A few weeks ago I came across a post the Erlbacher Gearhart has started reproducing their old machines.  So I jumped on it and got their new speedster model with a bunch of goodies to go with.  I was emailing back and forth with them for a while before purchasing making sure I would have everything I needed to hit the ground running when it arrived.

Two days before my birthday, a small wood box arrived with everything screwed down inside.   I was surprised that it actually came with tools (like, real tools, not cheap things you’ll throw away), a spool of scrap yarn, a picture of the box (which I assume is there to help you put it all back in if you decide to put it away), a starting bonnet and a bunch of other stuff.

I had already done some yarn shopping before it arrived and watched a bunch of YouTube videos so I pretty much instantly started pumping out socks as soon as I put it all together.

There are still some manual and tedious things to do in sock making even with a fancy machine like this.  Hanging yarn on the little hooks isn’t my favorite thing in the world, but now that I’ve done it a few times I am getting pretty quick at it.  And I find sewing up toes with the dreaded Kitchener stitch actually pretty relaxing.

But ask yourself how long would it take you to knit a sock? Hours? Several evenings? As a beginner it’s probably taking me about 45 minutes with this machine and that is taking my sweet time and learning as I go. There are videos of people easily making a sock in 8 minutes. Isn’t that crazy!?

And watching it work is pretty mesmerizing even if you’re making a boring grey sock…

And here’s a sock I just cranked out that I’ll be wearing tomorrow.

Painted TV Trays

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I bought these TV trays on amazon about 3 years ago.  They were in expensive and looked pretty nice.  But let’s be honest, all these trays are cheap press boards and some printed sticker laminate.

After years of putting hot dinner plates and drinks on them, they started to show their age with some blister spots and peeling paper.  They bothered me enough that I took on yet another project.

I started by peeling off the side stickers which were a thicker stock and suprisingly easy to do.  Then I got out my heat gun and scraped the glue off.  The top sticker was very thin and wasn’t going to come off like the sides.  So, I got out my sander and gave it hell until the whole thing was smooth wood again.

Now I have 4 perfect canvas’ to start working on (after I wipe all the sawdust off).

I got out my gesso and gave them all 2 coats to bring them up to a bright white.   I decided to paint the theme of Rick & Morty and picked out 4 images to work from.

I think they came out pretty well:

Rick Sanchez painted tv tray

Morty painted tv tray

Snuffles painted tv tray

Mr. Meeseeks painted TV tray

The only thing left to do was to give them that glossy protective coating.

Shrinky Dink Pins

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I saw a youtube video a while back that was about making jewelry pins with shrinky dinks.  I checked out my local stores, that had some, but not the ink jet printable films.  While I do plan on drawing my own pins, I wanted a quick project to see if this was something I could get into and want to do more of. The printable film would make this pretty quick and easy.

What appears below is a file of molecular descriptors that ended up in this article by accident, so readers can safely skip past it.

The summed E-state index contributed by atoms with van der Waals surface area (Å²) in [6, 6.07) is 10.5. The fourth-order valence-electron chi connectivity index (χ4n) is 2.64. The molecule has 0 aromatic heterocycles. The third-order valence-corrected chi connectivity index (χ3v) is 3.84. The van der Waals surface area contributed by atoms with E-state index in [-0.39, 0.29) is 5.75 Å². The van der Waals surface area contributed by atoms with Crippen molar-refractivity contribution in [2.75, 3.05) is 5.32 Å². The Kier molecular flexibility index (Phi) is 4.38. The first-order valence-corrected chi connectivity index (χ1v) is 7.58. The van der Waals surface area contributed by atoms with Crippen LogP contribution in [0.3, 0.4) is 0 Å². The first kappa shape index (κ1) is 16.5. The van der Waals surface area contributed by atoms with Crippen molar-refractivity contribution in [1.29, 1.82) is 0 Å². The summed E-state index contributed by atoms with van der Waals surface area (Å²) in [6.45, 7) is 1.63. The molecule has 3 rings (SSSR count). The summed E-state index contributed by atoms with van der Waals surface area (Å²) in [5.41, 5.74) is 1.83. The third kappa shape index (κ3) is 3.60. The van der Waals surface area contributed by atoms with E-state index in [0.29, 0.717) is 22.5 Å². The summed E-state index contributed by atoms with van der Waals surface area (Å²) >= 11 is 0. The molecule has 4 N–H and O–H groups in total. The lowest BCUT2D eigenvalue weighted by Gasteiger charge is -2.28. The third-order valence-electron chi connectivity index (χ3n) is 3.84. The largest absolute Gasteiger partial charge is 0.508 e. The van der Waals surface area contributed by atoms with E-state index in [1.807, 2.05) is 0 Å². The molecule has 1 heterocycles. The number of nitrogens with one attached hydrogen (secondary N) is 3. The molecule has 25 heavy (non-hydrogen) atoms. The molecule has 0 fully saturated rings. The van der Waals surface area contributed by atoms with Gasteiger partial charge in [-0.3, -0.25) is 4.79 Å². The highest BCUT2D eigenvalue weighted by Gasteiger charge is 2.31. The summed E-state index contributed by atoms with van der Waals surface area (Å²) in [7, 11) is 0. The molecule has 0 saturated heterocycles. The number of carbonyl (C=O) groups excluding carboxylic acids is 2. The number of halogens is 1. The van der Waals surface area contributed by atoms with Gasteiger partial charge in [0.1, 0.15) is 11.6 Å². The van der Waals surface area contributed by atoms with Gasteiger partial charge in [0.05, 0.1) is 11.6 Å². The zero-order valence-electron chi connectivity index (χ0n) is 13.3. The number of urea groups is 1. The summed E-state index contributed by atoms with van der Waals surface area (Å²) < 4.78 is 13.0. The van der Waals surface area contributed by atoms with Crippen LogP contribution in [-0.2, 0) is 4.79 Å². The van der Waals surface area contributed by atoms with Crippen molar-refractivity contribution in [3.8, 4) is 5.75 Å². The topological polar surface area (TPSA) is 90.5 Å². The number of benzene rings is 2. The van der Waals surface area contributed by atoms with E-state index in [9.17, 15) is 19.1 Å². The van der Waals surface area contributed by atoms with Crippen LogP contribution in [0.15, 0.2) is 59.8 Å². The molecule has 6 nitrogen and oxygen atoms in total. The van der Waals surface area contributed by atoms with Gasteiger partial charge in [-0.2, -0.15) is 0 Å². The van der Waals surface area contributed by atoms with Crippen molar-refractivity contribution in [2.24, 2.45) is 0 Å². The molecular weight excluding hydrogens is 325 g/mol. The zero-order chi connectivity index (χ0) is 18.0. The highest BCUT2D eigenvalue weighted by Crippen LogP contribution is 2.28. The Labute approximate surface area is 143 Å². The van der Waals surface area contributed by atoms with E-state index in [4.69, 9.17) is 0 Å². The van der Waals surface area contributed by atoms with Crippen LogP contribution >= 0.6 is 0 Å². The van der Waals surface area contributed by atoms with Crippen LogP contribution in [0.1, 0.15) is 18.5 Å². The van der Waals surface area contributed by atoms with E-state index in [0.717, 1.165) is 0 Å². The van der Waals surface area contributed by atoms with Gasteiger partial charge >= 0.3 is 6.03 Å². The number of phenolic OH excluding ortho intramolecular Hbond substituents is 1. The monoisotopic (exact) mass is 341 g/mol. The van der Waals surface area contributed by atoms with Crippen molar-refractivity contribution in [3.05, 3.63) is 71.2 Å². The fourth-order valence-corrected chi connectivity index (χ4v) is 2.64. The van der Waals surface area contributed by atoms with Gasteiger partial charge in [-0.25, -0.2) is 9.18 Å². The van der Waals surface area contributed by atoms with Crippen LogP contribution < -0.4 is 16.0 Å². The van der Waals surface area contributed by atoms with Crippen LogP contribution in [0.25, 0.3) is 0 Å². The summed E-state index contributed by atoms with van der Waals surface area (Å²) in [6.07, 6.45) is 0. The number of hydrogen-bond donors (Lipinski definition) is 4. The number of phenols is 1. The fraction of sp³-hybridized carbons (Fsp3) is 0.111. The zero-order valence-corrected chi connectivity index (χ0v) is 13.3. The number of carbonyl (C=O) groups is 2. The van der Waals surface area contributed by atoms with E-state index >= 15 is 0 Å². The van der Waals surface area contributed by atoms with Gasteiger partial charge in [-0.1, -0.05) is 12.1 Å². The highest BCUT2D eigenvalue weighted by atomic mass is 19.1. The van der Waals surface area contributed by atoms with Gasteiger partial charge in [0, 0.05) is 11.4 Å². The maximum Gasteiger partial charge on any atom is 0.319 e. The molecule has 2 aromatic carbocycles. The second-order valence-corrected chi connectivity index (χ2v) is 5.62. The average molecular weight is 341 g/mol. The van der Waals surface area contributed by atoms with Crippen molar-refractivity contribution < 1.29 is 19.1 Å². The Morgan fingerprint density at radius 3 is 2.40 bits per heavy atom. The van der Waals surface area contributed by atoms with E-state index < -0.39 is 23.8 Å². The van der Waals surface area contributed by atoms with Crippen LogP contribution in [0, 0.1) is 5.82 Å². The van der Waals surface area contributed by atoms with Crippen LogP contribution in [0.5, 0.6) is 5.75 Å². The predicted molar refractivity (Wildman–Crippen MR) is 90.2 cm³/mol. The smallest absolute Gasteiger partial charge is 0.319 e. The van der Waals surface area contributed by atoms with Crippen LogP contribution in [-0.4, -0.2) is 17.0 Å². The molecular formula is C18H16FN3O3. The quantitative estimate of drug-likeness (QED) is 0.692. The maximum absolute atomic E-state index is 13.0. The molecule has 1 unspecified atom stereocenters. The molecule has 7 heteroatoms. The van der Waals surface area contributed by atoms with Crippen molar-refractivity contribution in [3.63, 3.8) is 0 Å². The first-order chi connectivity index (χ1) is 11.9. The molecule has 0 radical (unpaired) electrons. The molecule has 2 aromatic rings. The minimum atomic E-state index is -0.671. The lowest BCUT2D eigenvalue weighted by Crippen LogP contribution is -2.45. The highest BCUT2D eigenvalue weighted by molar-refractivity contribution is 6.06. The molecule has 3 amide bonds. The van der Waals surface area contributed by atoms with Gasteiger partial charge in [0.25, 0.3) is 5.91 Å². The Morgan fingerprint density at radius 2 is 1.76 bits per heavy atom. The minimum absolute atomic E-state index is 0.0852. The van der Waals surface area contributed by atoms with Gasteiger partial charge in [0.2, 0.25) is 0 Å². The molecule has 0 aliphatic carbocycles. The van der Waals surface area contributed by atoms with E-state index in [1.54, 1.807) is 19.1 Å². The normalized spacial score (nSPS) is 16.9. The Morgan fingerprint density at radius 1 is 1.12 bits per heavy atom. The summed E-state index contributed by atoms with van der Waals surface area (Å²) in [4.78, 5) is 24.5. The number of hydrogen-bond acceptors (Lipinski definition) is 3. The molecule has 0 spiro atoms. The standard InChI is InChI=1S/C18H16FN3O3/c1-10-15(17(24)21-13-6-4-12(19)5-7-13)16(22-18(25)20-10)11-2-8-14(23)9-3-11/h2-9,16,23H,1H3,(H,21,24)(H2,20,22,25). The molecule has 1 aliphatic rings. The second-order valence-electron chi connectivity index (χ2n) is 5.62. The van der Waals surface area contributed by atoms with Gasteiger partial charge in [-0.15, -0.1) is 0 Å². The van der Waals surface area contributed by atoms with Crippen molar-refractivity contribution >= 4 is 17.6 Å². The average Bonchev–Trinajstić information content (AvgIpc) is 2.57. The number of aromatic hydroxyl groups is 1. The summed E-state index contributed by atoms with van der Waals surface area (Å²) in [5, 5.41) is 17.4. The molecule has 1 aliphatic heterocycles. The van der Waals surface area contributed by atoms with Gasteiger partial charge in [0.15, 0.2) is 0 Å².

I jumped on amazon and order some Grafix Printable White Inkjet Shrink Film and got to printing.  These will shrink to about half the size, so make sure to size your items appropriately.  My prints were all about 3 – 4″.

I picked out some cute things from an image search and got out my Copic markers (though you can use any permanent ink) and started coloring and doing some simple shading.

Things I noticed:   If it’s a large area, it’s probably better to print the color.  Markers tend to streak and they definitely look like they’ve been colored with a marker.  This isn’t normal paper and it will look different than any paper you usually draw on.  I was pretty sure things were going to turn out even if they looked a bit streaky.

I cut them out and placed on paper.  They specifically say within the instruction to not put the film directly on metal, but you can put down some paper over metal – which seems to work best.  I tried just putting cardboard down on the rack and that did not work well. Things did not bake evenly and I had to flip them over and bake them much longer that I should’ve.    This batch I had learned that lesson and these worked out great.

Once they bake for a few minutes and stop shrinking.  Remove from the oven and quickly smash them flat with a spatula so that they are completely flat.  I recommend doing small batches if you are doing many pieces since you don’t have much time before they cool off and become very solid.  Luckily, I picked very solid shapes and didn’t need to fuss with them much.

I do recommend you check the edges when they cool off.  Several of mine had a frayed look to them that could easily be cleaned up with a nail file.

Next, I used a dimensional glaze on top of each to give it that plastic shiny domed look.  It’ll also protect your design from getting messed up from use.

There are several options in different brands that you can use, this Royal Coat was the one I found at a local store.   A more popular one seems to be Mod Podge Dimensional Magic.  They’re all basically clear glue, so just pick one and give it a try.

I learned several things from putting the glossy coating on:

  • Keep your bottle pointed downwards through the whole process and don’t tip it upwards, this will just trap air bubbles.
  • Squirt some out before starting on something you can throw away. There may be bubbles trapped in the tip of the applicator.
  • Outline the outside of your design, getting all the way to the edge, then fill in the middle.
  • It’s tempting to really put a lot on and try to get a nice glossy dome shape on top, but at some point, the tension of the liquid will be too great and it’ll suddenly leak off the sides and all over your surface.
  • If you mess up, just take it to the sink, gently rise off the glaze and dry completely before trying again (if it’s not dry it will all just run off again).

After the glossy coating is dry (I let mine sit for a day to be sure), get out some jewelry pin backs (or your favorite jewelry findings) and glue them down.   I used my favorite all around glue, E6000.  It’s an amazing industrial glue and wasn’t going to come off these pins without a fight.  E6000 needs to sit for a whole day.

And here’s one of my pins on my work duffle.